GREY COUNTY, ONTARIO – Meat loaf on a homemade bun and a local salad with microgreens. Wild Ontario mushrooms coated with panko crumbs and crushed salt and vinegar chips. And tasty ciders made with crisp Ontario apples.
I recently spent three days hiking and kayaking around Grey County, then making up for the exercise with some of Canada’s tastiest food offerings. I came away hugely impressed with the depth and quality and variety of the offerings. Up and down the county, from casual diners in Flesherton to fine dining establishments in Meaford and Thornbury, this might be the next Ontario hot spot for cuisine.
The local ciders also are exceptional, and you can buy a huge variety of fresh apples right off the tree at a variety of fabulous orchards.
I get to sample food from around the world in my travels. And I’m always amazed at chefs who over-complicate things. My ever-so-slightly humble opinion is that a great chef is someone who takes the classics and sticks with them 90 % of the way, then veers off just a bit with an added, unexpected ingredient that provides his or her signature.
Which is why I shook my head in wonder at the mushrooms Andrew Barber cooked up at Andrew’s Roots in Meaford. I mean, crushed salt and vinegar chips? What a great concept! Tasty and crispy and, used in moderation, with a perfect tang of vinegar and a splash of salt.
He served the mushroom on top of a sinfully rich mushroom ragu and simply seared, rare steak from a nearby farm for an absolutely killer starting dish. My main course was a lovely serving of local lamb with sausage and sage; just enough to make it interesting but not enough to overpower the lamb.
Personally, I’d add more wines by the glass to the menu. But that’s the only fault I could find on a busy weekday evening in Meaford, a lovely town on the shores of Georgian Bay.
Down the road in the beautiful town of Thornbury, Barber operates The Mill Café, where you’ll find a bright and colourful interior and a couple of lovely patios that should be good for a few more weeks given our weather of late. I tried his tequila lime pulled chicken tacos a few weeks ago and found them excellent.
Just across the street is the Bruce Wine Bar, a hugely popular spot for locals to gather for food and wine and live music. The menu is sprinkled with everything from date curry lentils to wood-fired pizza to Juniper house-smoked white fish with local pickles and Ontario Yukon potato chips.
I sampled a great charcuterie plate and a friend’s Flintstone-sized, super-tasty bone-in pork chop from nearby Grandview Farms. Being something of a carnivore, I opted for the braised, boneless short rib with crispy potatoes and cumin roasted carrots that were divine. The beef fell apart at the mere mention of the word “fork,” and the slow-cooked reduction was as sweet and rich as a high school kiss.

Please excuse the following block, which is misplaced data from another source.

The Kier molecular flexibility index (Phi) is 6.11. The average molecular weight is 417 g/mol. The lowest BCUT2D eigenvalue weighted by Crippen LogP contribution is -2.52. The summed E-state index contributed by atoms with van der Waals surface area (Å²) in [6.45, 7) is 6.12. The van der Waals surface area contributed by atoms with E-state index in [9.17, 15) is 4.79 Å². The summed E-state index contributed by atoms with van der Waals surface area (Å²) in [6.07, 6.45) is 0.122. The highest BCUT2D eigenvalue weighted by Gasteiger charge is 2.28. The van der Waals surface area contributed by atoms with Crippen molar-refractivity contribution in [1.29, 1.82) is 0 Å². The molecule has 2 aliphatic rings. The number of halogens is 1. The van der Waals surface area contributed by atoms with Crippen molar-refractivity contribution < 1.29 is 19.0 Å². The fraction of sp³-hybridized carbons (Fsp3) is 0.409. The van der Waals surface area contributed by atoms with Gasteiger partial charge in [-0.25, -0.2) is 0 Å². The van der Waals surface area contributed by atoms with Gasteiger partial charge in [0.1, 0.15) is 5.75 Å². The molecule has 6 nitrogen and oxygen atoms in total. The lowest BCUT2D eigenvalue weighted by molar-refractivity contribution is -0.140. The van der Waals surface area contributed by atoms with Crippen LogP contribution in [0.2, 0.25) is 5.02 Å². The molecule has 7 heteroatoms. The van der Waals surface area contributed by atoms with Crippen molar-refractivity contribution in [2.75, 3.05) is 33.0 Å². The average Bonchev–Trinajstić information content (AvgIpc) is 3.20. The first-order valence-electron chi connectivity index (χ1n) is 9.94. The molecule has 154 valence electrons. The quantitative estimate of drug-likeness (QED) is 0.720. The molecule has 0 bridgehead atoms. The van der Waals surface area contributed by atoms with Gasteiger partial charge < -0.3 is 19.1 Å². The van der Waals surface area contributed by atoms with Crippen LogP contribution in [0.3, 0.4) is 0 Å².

They do live music nights and also have a two dollar corkage policy for bring-your-own wines on Tuesday, which is great.
A few blocks away is Thornbury Village Cidery, located inside a former fruit packing plant that’s bursting with industrial architecture atmosphere. I never really thought about how it’s made, but apparently making cider is more like making wine than beer. It’s certainly a growing and tasty drink, made with fresh, local apples.
I sampled a nice premium cider as well as one with cranberries and a spiced cider, which would be lovely on Thanksgiving. They’re building a 19-foot bar inside and a huge patio out front, which will be outstanding in season.
Up the road a bit on the escarpment is T and K Ferri Orchards, they grow everything from reliable Macintosh apples to crisp Paula Reds. I ask about Spy apples but Karen Ferri tells me they’re too “cantankerous,” an adjective I had never associated with apples.
She’s a former teacher and a delightful tour guide who shows me around the orchards, explaining how they grow most of their apples on trees that climb a vertical, trellis-like device as it gives them more sun and makes it easier to feed them nutrients and keep bugs away. These are high-end apples that are sent to premium markets, so don’t expect them at your neighbourhood No-Frills shop. Still, there’s a lineup at the register when I stop in.
“People like coming to the orchard,” Ferri tells me. “They can see the care and how much goes into it”
We repair to the main shop after our tour and sample some of their local cider, as well as slices of crisp, tasty apples.
I already mentioned my great meals in Thornbury and Meaford. I was just as delighted with the simple but tasty fare at The Flying Spatula Diner in Flesherton.
Greg Galoska, who used to work at the restaurant, tells me he bought the place from its previous owners a few months back and uses as many local ingredients as he can.
“People say to me, ‘Oooh, you make a great western.’ But it’s just good products; local eggs and good bread. Good food doesn’t have to be expensive.”
Somehow I’ve never tried a meat loaf sandwich in all my years on this earth, so I make up for it with one of Galoska’s offerings. It’s a wonderful meat loaf, with bacon and caramelized onions on a house-made, buttery bun with great fries and, surprisingly, a lovely side salad with microgreens and julienned red and yellow beets. It’s an outstanding and memorable lunch in a fun, diner-style setting just outside of town.
The place was featured on “You Gotta Eat Here” a few years ago, and I can see why.
Galoska, who has cooked at restaurants in Hamilton, Toronto and elsewhere, said Flesherton is definitely in a sweet spot of Ontario.
“It’s two hours to the city, so I can go into Toronto and see a play and come back at night if I want. There are things to do here in all four seasons, and there’s fabulous local food.”
He makes a pretty convincing argument. As I make my way around Meaford and Thornbury over the next couple days, I start checking out the windows of the real estate offices, just in case….